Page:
Therefore, the Northern Circuit takes one more day to complete: While Lemosho can be completed in 7 or 8 days, the Northern Circuit takes 8 or 9 days.

The average distance covered per day, however, is 9-10km for both routes. Therefore, even though the Northern Circuit is longer overall, we do not consider it to be more difficult.

In terms of acclimatization and summit success chance, we don't see a major difference as both routes have a very high summit success chance (read the golden rules of altitude acclimatization).

To maximize your summit success chance when climbing Kilimanjaro, taking 8 or 9 days is recommendable over 7 days or less, such as for the 7-day Lemosho Route.

However, the 8-day Lemosho Route, 8-day Northern Circuit and 9-day Northern Circuit all have a summit success chance of close to 100%. So which one should you take? Read more here.

Is the Lemosho Route more authentic than the Machame Route?

Both the Lemosho and Machame Route have spectacular scenery that gives you an authentic view of the Kilimanjaro landscape. In fact, both routes join halfway through and are identical thereafter. They both include many of Kilimanjaro's most distinctive landmarks including hiking up to Lava Tower, clambering over the Barranco Wall, and passing through the eerie Dendrosenecio forest.

While both routes are popular, there are still more climbers following the Machame Route. Therefore, one could argue that the Lemosho Route offers a slightly more authentic experience away from the crowds during the initial days of your climb.

Choosing Your Itinerary
Recommendation
Should I take the Machame or Lemosho Route?

Choosing between the Machame and Lemosho Route depends on your preferred climb length and duration. While the Machame Route can be completed in 6 or 7 days, the Lemosho Route takes 7 or 8 days.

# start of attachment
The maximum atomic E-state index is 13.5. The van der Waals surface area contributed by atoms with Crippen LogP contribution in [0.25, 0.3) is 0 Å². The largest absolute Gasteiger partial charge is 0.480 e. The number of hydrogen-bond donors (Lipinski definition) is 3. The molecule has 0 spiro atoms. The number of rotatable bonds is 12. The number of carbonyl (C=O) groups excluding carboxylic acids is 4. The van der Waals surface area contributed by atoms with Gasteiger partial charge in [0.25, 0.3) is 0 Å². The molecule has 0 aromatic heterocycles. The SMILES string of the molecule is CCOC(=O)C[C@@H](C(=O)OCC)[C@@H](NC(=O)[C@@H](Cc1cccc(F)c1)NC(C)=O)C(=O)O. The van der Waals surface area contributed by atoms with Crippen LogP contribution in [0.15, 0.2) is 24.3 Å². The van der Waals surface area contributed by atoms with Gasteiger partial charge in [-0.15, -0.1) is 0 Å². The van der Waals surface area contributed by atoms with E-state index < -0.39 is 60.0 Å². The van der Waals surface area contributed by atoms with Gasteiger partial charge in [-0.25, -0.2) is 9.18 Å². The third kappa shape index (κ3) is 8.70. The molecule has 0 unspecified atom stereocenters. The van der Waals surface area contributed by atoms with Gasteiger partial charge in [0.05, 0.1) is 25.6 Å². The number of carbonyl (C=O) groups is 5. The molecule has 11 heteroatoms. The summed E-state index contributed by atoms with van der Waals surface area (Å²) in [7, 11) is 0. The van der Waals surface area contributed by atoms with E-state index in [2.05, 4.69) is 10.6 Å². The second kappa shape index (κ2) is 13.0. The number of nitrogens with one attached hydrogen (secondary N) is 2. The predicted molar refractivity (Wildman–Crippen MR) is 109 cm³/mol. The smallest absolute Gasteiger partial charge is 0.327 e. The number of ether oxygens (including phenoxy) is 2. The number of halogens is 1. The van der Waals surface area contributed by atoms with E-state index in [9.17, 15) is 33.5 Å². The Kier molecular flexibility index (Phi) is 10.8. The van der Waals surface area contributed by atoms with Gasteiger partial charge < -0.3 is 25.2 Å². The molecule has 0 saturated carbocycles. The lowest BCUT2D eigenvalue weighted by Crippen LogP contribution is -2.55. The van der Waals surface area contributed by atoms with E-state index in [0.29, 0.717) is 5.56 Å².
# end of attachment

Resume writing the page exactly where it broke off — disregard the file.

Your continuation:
If you prefer a 6-day climb, go for the Machame Route. In general, however, we recommend you to climb for at least 7 days to better acclimatize to the high altitude and therefore increase your summit success chance.

If you climb for 7 days: Go for the Machame Route if you prefer shorter walking days, and for the Lemosho Route if you prefer lots of walking.

If your time permits: Go for the 8-day Lemosho Route to further improve your acclimatization to the high altitude.

If your budget permits, and you're looking for the easiest hiking route with the least amount of walking per day and the highest summit success chance, then we'd recommend a tailor-made 8-day Machame Route climb.

Should I take the Lemosho Route or Northern Circuit?

Choosing between the Lemosho and Northern Circuit routes to climb Kilimanjaro is a  tradeoff between best scenery versus serene wilderness. Which is more important to you?

If you don't want to miss out on the fairytale-like Forest or the infamous Barranco Wall on Mount Kilimanjaro, you have no choice but to take the Lemosho Route, or another route that follows the southern circuit.

On the flip side, the southern circuit is very busy which means that you'll share your path and campsites with an entire village of hikers, guides and porters. If you're looking for a more quiet and meditative experience, it would be recommendable to escape to the far less visited northern slopes. If you suffer from vertigo, you might also prefer to take the Northern Circuit in order to avoid the scramble atop the steep Barranco Wall.

Another consideration is the time you're planning to spend for your Kilimanjaro climb. If you're in a rush, then you might prefer the Lemosho Route which can be completed in 7 days, while the Northern Circuit takes a minimum of 8 days.

Finally, if you're looking to join an open group climb, you'll be spoilt for choice for both the busier 7-day Lemosho and 8-day Lemosho routes, while there's fewer options for the 8-day Northern Circuit and hardly any open group climbs for the 9-day Northern Circuit. Read more about the differences between the Lemosho and Northern Circuit routes here.